Big Valley grants MOST funds to groups, replaces flooring

·3 min read

Big Valley village council decided to use grant money from the provincial government earmarked for COVID-19 relief to support non-profit groups, replace flooring, purchase computer help and cover unpaid taxes. The decisions were made at the March 25 regular meeting of council.

Village Chief Administrative Officer (CAO) Tracy Mindus presented councillors with more information on the provincial government’s Municipal Operating Support Transfer (MOST) program, provided to municipalities to help cover expenses and lost revenue due to the pandemic. Mindus noted councillors held a special council meeting March 16 to discuss the roughly $40,000 Big Valley was entitled to and brought more information regarding a back-up computer server system.

Mindus reported a Datto system was priced at $4,191.60 plus an annual fee from CasTech. A “local” option, which would include hardware installed at the village office, was priced at $4,252.50 plus an annual fee of $2,730.

Mayor Clark German stated the village currently has no back-up for its computer system and needs one. He stated the village is lucky it’s had no serious problems yet. German stated he was in favour of the Datto system.

Coun. Harry Nibourg felt the provincial government should provide this service through a cloud-based system for all municipalities instead of every municipality doing it themselves.

Coun. Art Tizzard asked, if the old system crashes, how long would it take the village to get up and running. The CAO answered with the Datto system the village can be up and running again very quickly, while with a local system failure it could take weeks or months to recover.

Councillors unanimously approved going with the Datto system.

Non-profit groups

Mindus also updated the list of groups council has approved for MOST funds, as she noted the curling club, Friends of Big Valley School and Bust Out Rodeo requested help too.

Mayor German stated he had a resident voice concerns to him about criteria for awarding MOST funds to groups, as groups with large fixed costs, such as a facility, are much more in need of help than groups who don’t have these costs. German stated that made sense to him.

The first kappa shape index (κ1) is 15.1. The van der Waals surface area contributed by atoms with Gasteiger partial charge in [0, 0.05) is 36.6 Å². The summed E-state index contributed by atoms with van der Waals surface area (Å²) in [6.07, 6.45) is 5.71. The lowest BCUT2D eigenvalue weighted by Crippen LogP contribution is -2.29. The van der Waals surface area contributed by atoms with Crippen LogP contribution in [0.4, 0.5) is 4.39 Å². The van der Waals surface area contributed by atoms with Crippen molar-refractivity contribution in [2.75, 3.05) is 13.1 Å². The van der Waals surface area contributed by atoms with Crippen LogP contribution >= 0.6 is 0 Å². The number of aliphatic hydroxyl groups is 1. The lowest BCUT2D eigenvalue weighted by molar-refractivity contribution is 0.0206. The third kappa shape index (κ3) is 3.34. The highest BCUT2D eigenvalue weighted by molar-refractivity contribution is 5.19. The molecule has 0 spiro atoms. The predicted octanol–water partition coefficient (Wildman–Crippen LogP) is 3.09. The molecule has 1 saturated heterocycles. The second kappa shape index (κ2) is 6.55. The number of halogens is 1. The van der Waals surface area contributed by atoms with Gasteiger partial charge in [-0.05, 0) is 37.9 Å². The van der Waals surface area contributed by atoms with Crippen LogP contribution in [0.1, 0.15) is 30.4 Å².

Coun. Nibourg agreed, but added he was curious how much money some groups have in the bank. Mayor German noted that some groups who have facilities may build reserves to help with major expenses and replacements in the future.

Councillors agreed to provide $500 of MOST funding to the friends of the school and rodeo, while granting $1,000 to the curling club.

A number of groups had been previously funded too.

New flooring

Councillors discussed replacing old carpet in the village office, including in the washroom. The estimate was provided of $9,449.32, which included hardwood floor.

Mayor German stated, especially with the pandemic, he understood the sanitary aspect of a hard floor as opposed to carpet. At the same time German stated he saw the balance of the flooring as being in good shape and there was great demand for MOST money. Mindus noted some flooring in the reception area also needed to be changed.

Nibourg stated if the flooring needed to be changed, now is the time because the village could use the MOST funds with no impact on the local budget. Tizzard agreed, noting lumber is getting more expensive. Councillors approved the estimate by a 2 to 1 vote to be paid out of MOST funds.

It was noted the remaining MOST funds, less than $10,000, would go into an unpaid taxes fund, apparently to cover those who could not pay their taxes due to the pandemic.

Stu Salkeld, Local Journalism Initiative Reporter, East Central Alberta Review